February 9, 2009

Sustainability and Integrated Health Approaches

Increasingly, forward-thinking physicians and administrators are taking steps to envision human health in more complex ways. Today health specialists are being compelled to integrate psychological, biophysical, social and spiritual approaches into their assessments and practices.

Sustainable medicine’, once the passion of fringe physicians, has become a popular and responsible way to practice. And proponents are finding that 'integrational approaches' are not only good for the environment, but also good for business:
Green Healthcare Goes Mainstream
By Karen Edwards

Lawrence Rosen, MD, was “a fairly conventional pediatrician” when he finished his residency and began practicing medicine in New Jersey about a decade ago. But his years of training at Mt. Sinai Medical School did not quite prepare him for what he
encountered in his new practice. “I started to realize pretty quickly that there were many children with chronic health care illnesses who were not being served well by conventional medicine. I was seeing an increase in developmental disorders like ADHD and autism, rising rates of asthma and allergies. I felt inadequate to care for these kids with the conventional tools I had.”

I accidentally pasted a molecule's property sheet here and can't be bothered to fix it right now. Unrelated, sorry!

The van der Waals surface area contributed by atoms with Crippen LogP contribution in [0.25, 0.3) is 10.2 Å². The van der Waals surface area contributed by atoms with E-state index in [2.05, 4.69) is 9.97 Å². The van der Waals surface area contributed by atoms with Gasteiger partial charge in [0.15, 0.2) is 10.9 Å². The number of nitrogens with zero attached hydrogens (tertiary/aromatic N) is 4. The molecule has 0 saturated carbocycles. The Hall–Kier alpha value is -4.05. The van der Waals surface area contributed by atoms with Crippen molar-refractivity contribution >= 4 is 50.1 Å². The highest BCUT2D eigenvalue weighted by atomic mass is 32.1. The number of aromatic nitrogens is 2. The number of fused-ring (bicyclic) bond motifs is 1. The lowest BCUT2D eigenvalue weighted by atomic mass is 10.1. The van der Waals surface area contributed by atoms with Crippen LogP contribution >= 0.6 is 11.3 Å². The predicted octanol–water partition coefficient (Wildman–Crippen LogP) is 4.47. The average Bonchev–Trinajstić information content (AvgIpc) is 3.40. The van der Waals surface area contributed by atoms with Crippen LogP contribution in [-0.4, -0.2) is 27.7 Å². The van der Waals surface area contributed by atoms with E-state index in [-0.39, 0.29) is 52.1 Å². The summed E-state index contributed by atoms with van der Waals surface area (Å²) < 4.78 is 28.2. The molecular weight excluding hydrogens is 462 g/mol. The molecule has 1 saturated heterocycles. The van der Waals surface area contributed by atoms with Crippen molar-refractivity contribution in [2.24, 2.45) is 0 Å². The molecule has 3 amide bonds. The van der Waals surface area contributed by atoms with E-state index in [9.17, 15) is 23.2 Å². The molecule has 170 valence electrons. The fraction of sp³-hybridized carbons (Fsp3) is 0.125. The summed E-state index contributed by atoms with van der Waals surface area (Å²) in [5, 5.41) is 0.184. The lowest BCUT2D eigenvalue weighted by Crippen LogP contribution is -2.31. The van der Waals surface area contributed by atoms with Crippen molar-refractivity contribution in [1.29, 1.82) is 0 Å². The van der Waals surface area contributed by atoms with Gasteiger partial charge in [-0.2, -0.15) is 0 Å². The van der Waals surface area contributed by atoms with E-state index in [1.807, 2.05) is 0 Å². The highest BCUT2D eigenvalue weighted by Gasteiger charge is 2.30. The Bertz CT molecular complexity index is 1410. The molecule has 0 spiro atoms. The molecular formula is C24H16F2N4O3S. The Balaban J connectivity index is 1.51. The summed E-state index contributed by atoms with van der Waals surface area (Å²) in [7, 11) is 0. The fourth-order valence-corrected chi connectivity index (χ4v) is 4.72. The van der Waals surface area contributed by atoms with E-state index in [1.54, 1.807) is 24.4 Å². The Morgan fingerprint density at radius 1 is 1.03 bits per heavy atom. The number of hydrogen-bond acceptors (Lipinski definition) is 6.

Rosen’s search for solutions that would help his patients and their families led him to look at how the environment was affecting children’s health. He quickly came to an unsettling realization: he was part of the problem. The health-care system itself often has a negative impact on the environment. How to deal with all this? That’s when Rosen discovered the world of sustainable, or green, medicine.

Rosen says, “Sustainable medicine is practicing in a way that takes care of people, helps reduce our impact on our environment, and recognizes the impact of the environment on our health. We are sustaining health and we are sustaining the Earth.”
Read More: Here

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